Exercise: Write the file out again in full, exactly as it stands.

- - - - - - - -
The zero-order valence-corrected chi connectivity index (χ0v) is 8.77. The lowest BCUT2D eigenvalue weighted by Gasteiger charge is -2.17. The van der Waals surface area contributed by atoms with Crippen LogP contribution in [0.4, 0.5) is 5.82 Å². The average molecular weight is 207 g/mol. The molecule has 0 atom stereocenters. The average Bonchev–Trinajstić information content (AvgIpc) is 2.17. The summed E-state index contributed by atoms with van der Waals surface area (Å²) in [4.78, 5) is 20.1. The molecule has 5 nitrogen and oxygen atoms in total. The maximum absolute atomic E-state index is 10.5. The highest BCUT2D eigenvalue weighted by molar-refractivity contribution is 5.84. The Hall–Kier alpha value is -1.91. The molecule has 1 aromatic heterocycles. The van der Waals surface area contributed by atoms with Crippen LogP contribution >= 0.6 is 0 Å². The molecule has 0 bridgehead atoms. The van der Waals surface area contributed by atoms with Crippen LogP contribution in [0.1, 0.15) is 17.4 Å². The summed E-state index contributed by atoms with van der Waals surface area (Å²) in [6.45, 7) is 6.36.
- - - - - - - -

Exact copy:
The zero-order valence-corrected chi connectivity index (χ0v) is 8.77. The lowest BCUT2D eigenvalue weighted by Gasteiger charge is -2.17. The van der Waals surface area contributed by atoms with Crippen LogP contribution in [0.4, 0.5) is 5.82 Å². The average molecular weight is 207 g/mol. The molecule has 0 atom stereocenters. The average Bonchev–Trinajstić information content (AvgIpc) is 2.17. The summed E-state index contributed by atoms with van der Waals surface area (Å²) in [4.78, 5) is 20.1. The molecule has 5 nitrogen and oxygen atoms in total. The maximum absolute atomic E-state index is 10.5. The highest BCUT2D eigenvalue weighted by molar-refractivity contribution is 5.84. The Hall–Kier alpha value is -1.91. The molecule has 1 aromatic heterocycles. The van der Waals surface area contributed by atoms with Crippen LogP contribution >= 0.6 is 0 Å². The molecule has 0 bridgehead atoms. The van der Waals surface area contributed by atoms with Crippen LogP contribution in [0.1, 0.15) is 17.4 Å². The summed E-state index contributed by atoms with van der Waals surface area (Å²) in [6.45, 7) is 6.36.